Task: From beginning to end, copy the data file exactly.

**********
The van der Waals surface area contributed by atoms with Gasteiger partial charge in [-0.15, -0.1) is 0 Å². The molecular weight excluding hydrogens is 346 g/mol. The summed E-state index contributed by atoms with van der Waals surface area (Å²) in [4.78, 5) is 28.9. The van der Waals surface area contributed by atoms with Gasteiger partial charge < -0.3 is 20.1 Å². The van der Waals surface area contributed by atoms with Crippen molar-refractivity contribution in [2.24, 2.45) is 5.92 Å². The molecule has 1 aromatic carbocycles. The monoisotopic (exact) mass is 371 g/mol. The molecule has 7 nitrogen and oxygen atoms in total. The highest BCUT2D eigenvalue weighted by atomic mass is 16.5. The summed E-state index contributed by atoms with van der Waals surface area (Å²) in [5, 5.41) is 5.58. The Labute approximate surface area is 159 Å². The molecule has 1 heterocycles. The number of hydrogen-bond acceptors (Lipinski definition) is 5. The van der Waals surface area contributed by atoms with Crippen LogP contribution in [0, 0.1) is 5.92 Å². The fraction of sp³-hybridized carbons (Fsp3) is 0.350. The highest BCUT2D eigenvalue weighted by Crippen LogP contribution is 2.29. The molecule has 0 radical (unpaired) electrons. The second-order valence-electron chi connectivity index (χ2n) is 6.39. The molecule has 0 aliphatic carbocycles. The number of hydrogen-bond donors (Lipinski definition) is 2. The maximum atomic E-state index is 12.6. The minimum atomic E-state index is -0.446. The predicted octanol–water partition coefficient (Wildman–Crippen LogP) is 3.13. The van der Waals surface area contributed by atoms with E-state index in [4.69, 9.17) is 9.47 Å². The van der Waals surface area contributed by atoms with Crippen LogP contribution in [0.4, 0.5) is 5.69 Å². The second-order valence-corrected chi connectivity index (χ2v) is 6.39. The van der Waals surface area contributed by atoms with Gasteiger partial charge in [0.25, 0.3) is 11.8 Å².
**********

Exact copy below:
The van der Waals surface area contributed by atoms with Gasteiger partial charge in [-0.15, -0.1) is 0 Å². The molecular weight excluding hydrogens is 346 g/mol. The summed E-state index contributed by atoms with van der Waals surface area (Å²) in [4.78, 5) is 28.9. The van der Waals surface area contributed by atoms with Gasteiger partial charge < -0.3 is 20.1 Å². The van der Waals surface area contributed by atoms with Crippen molar-refractivity contribution in [2.24, 2.45) is 5.92 Å². The molecule has 1 aromatic carbocycles. The monoisotopic (exact) mass is 371 g/mol. The molecule has 7 nitrogen and oxygen atoms in total. The highest BCUT2D eigenvalue weighted by atomic mass is 16.5. The summed E-state index contributed by atoms with van der Waals surface area (Å²) in [5, 5.41) is 5.58. The Labute approximate surface area is 159 Å². The molecule has 1 heterocycles. The number of hydrogen-bond acceptors (Lipinski definition) is 5. The van der Waals surface area contributed by atoms with Crippen LogP contribution in [0, 0.1) is 5.92 Å². The fraction of sp³-hybridized carbons (Fsp3) is 0.350. The highest BCUT2D eigenvalue weighted by Crippen LogP contribution is 2.29. The molecule has 0 radical (unpaired) electrons. The second-order valence-electron chi connectivity index (χ2n) is 6.39. The molecule has 0 aliphatic carbocycles. The number of hydrogen-bond donors (Lipinski definition) is 2. The maximum atomic E-state index is 12.6. The minimum atomic E-state index is -0.446. The predicted octanol–water partition coefficient (Wildman–Crippen LogP) is 3.13. The van der Waals surface area contributed by atoms with E-state index in [4.69, 9.17) is 9.47 Å². The van der Waals surface area contributed by atoms with Crippen LogP contribution in [0.4, 0.5) is 5.69 Å². The second-order valence-corrected chi connectivity index (χ2v) is 6.39. The van der Waals surface area contributed by atoms with Gasteiger partial charge in [0.25, 0.3) is 11.8 Å².